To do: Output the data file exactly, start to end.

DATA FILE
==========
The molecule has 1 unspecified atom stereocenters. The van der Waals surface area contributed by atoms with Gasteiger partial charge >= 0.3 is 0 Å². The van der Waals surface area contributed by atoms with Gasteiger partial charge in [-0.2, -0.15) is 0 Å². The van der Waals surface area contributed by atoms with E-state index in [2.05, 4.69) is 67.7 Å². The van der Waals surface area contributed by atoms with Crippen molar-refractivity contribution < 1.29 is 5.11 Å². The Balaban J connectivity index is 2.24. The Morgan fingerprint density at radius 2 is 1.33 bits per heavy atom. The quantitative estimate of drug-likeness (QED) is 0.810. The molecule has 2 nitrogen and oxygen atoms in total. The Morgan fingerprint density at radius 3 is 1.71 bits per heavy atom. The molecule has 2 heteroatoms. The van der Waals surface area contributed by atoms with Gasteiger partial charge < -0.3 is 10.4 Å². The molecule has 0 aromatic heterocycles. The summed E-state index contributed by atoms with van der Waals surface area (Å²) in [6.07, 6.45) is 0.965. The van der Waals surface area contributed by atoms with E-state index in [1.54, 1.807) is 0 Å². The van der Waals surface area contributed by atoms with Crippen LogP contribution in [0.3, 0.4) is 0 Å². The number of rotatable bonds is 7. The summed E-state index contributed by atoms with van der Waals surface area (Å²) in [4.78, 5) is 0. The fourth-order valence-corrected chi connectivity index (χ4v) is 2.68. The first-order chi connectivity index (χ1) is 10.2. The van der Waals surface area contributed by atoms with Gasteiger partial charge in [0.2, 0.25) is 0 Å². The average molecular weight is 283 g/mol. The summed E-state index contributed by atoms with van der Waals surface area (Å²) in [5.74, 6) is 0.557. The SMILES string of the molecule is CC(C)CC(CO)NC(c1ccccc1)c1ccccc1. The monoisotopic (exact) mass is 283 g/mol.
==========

The molecule has 1 unspecified atom stereocenters. The van der Waals surface area contributed by atoms with Gasteiger partial charge >= 0.3 is 0 Å². The van der Waals surface area contributed by atoms with Gasteiger partial charge in [-0.2, -0.15) is 0 Å². The van der Waals surface area contributed by atoms with E-state index in [2.05, 4.69) is 67.7 Å². The van der Waals surface area contributed by atoms with Crippen molar-refractivity contribution < 1.29 is 5.11 Å². The Balaban J connectivity index is 2.24. The Morgan fingerprint density at radius 2 is 1.33 bits per heavy atom. The quantitative estimate of drug-likeness (QED) is 0.810. The molecule has 2 nitrogen and oxygen atoms in total. The Morgan fingerprint density at radius 3 is 1.71 bits per heavy atom. The molecule has 2 heteroatoms. The van der Waals surface area contributed by atoms with Gasteiger partial charge < -0.3 is 10.4 Å². The molecule has 0 aromatic heterocycles. The summed E-state index contributed by atoms with van der Waals surface area (Å²) in [6.07, 6.45) is 0.965. The van der Waals surface area contributed by atoms with E-state index in [1.54, 1.807) is 0 Å². The van der Waals surface area contributed by atoms with Crippen LogP contribution in [0.3, 0.4) is 0 Å². The number of rotatable bonds is 7. The summed E-state index contributed by atoms with van der Waals surface area (Å²) in [4.78, 5) is 0. The fourth-order valence-corrected chi connectivity index (χ4v) is 2.68. The first-order chi connectivity index (χ1) is 10.2. The van der Waals surface area contributed by atoms with Gasteiger partial charge in [0.2, 0.25) is 0 Å². The average molecular weight is 283 g/mol. The summed E-state index contributed by atoms with van der Waals surface area (Å²) in [5.74, 6) is 0.557. The SMILES string of the molecule is CC(C)CC(CO)NC(c1ccccc1)c1ccccc1. The monoisotopic (exact) mass is 283 g/mol.